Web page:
Michael Bay's latest film stars Jake Gyllenhaal and Yahya Abdul-Mateen II as adopted brothers who, after a bank robbery goes bad, hijack an ambulance and careen through the streets of Los Angeles in an attempt to escape the authorities, taking a paramedic (Eiza González) and an injured cop as hostages in the process. 2022's Ambulance is the director at some of his Michael Bay-iest, featuring gratuitous gunfire, huge vehicular stunts, and legitimately impressive drone cinematography. Gyllenhaal particularly delivers a hall-of-fame unhinged performance.

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15. The Ice Road

One of the better original action movies hiding in Netflix's vast library, 2021's The Ice Road stars Liam Neeson as a truck driver who, along with three others, accepts an incredibly dangerous job to drive explosives across frozen ice in the hopes of freeing a group of trapped miners. He'll have to brave not only the elements but the other drivers, who are all competing for the reward money, and the owners of the mine, who don't necessarily have their employees' best interests at heart.

16. Shin Kamen Rider

An absolutely befuddling (in a good way) action movie from 2023, Shin Kamen Rider is a film adaptation of the long-running Japanese sci-fi manga and TV show about a motorcycle-riding mutant cyborg who fights back against the evil terrorist organization that created him. It stuffs what feels like 50 years' worth of story into a breakneck two-hour movie in such an overwhelming way that the onslaught of action and plot feels like a feature, not a bug.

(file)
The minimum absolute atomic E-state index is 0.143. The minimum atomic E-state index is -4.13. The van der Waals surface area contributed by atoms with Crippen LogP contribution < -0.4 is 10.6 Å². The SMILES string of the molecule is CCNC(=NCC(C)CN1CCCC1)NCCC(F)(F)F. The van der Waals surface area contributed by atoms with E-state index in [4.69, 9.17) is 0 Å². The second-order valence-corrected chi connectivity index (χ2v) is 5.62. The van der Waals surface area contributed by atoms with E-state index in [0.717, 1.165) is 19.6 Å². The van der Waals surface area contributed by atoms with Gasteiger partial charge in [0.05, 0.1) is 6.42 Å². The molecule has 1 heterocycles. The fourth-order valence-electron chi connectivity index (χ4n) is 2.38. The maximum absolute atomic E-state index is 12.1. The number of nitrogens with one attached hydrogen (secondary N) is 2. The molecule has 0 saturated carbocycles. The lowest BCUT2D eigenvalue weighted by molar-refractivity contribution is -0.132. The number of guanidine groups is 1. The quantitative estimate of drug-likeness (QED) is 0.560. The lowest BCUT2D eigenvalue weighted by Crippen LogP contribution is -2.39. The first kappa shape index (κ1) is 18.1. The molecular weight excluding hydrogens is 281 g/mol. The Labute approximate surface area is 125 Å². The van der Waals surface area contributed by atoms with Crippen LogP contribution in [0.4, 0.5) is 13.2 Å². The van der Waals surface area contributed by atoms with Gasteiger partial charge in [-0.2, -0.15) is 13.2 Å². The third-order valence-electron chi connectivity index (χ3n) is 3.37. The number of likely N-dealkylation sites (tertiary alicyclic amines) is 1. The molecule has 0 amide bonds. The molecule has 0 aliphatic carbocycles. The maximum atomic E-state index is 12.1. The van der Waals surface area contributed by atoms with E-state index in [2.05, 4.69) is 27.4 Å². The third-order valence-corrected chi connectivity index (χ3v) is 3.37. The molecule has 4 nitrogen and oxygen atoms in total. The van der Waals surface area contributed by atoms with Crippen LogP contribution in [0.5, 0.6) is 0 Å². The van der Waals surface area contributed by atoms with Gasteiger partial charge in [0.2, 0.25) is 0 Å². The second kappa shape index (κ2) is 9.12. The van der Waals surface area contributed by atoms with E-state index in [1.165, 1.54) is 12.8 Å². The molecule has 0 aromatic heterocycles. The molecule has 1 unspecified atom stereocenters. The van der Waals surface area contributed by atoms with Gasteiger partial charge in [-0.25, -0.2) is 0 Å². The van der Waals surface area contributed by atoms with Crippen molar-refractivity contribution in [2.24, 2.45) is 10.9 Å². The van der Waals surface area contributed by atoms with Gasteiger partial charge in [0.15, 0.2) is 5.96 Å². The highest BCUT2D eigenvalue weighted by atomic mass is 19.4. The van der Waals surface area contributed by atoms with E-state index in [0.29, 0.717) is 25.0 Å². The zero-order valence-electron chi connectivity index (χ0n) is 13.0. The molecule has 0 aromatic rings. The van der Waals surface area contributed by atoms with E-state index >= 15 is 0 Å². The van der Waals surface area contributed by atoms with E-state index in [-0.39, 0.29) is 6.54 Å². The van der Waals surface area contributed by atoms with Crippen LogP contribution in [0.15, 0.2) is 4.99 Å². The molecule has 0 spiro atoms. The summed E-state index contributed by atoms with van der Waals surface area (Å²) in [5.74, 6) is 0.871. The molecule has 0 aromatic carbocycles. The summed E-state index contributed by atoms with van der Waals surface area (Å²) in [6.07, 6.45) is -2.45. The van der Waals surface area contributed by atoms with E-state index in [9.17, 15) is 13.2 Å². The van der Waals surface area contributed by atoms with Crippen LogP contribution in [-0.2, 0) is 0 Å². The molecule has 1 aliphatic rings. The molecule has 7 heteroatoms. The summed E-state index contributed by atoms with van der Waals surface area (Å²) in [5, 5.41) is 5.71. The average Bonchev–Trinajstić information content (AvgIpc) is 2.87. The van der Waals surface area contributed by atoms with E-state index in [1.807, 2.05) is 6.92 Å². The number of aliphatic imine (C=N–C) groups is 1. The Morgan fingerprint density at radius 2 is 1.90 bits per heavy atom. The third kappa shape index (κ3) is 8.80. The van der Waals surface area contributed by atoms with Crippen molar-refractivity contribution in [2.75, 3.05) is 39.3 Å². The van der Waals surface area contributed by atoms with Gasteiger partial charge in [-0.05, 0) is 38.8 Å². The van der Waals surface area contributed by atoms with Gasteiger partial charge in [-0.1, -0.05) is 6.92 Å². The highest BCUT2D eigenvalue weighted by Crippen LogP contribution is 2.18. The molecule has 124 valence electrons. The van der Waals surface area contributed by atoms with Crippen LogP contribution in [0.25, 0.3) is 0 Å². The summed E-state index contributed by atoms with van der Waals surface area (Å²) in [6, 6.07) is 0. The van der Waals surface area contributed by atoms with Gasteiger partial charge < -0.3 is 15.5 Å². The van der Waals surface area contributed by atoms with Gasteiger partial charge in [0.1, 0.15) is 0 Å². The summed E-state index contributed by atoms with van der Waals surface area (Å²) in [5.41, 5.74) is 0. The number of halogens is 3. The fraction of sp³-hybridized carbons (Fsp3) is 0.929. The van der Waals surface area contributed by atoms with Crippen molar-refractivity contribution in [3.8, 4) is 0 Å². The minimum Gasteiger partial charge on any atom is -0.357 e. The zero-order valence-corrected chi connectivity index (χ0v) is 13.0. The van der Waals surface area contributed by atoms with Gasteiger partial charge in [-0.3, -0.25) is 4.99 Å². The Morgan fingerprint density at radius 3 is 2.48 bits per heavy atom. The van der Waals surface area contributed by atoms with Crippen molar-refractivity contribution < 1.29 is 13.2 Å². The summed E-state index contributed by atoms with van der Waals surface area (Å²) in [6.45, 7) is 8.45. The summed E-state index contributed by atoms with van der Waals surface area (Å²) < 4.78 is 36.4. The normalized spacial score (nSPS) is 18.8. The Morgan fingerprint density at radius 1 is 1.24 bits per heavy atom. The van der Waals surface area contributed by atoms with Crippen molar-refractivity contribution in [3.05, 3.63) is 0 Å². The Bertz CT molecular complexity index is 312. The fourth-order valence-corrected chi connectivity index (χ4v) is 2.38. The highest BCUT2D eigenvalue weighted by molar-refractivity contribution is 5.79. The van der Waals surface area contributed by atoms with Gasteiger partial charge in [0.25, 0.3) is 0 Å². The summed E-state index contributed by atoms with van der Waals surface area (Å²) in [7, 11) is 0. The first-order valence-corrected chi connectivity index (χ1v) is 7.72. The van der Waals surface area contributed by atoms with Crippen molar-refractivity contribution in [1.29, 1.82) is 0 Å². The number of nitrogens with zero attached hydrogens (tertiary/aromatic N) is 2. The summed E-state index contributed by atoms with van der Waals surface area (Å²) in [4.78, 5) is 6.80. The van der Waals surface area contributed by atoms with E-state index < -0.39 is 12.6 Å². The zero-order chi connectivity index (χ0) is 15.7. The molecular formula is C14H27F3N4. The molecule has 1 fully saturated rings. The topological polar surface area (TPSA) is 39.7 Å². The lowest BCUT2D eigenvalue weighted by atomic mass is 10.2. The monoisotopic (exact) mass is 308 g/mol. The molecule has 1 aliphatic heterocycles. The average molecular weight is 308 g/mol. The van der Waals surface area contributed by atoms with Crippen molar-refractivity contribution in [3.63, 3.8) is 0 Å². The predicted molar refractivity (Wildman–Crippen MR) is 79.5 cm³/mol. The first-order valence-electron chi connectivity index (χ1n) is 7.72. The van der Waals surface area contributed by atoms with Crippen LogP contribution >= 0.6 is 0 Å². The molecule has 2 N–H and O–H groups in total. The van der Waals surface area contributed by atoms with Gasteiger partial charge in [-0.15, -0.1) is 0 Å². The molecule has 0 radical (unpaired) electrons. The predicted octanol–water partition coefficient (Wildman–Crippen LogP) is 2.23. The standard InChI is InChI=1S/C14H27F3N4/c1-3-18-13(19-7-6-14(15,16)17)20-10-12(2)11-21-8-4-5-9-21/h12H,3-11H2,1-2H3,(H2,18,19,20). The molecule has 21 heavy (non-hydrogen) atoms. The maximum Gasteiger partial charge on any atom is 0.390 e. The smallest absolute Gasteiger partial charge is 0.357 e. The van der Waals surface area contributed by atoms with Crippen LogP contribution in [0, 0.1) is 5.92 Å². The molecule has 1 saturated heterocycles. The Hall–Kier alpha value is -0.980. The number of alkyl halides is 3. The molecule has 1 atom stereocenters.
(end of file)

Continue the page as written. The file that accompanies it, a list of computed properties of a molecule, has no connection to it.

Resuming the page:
If you're in the mood for something gonzo, Shin Kamen Rider should be your movie pick. There's really nothing else quite like it.

17. Prey

Having already hunted Arnold Schwarzenegger and fought against the Xenomorphs from the Alien movies, the next thing for the Predator franchise to do was go back in time. In 2022's Prey, Amber Midthunder stars as a Comanche woman in the early 1700s who finds herself fighting a member of the Predator species who has come to earth to hunt dangerous game. While the Predator has all of the usual alien technology, Midthunder's Naru doesn't have the benefit of a big gun or explosives, forcing her to use her wits and her cunning to survive.

Prey is such a good premise that the second after you finish it, you'll start thinking of other historical periods that could be improved by adding a Predator. Predator vs. gladiators, Predator vs. ninjas, Predator vs. pirates… the possibilities are endless.

18. The General

Typically, when the average modern moviegoer is looking for a film that will have them on the edge of their seat, they tend not to consider titles from the Silent Era. And yet, The General, a 1926 film by the legendary Buster Keaton, is both an incredible action movie and a delightful comedy despite not having a single spoken word.

Set during the Civil War, The General follows Keaton's character as he attempts to chase after the soldiers who have stolen his train—with his beloved still inside. There is scene after scene of Keaton comically leaping from train to train or narrowly avoiding death in ways that become impressive when you remember that, in 1926, the way they filmed all of this was by having Keaton actually do those dangerous stunts with a real moving train.

James Grebey
James has been an entertainment journalist for more than a decade, writing and editing for outlets like Vulture, Inverse, Polygon, TIME, The Daily Beast, SPIN Magazine, Fatherly, and more. Read more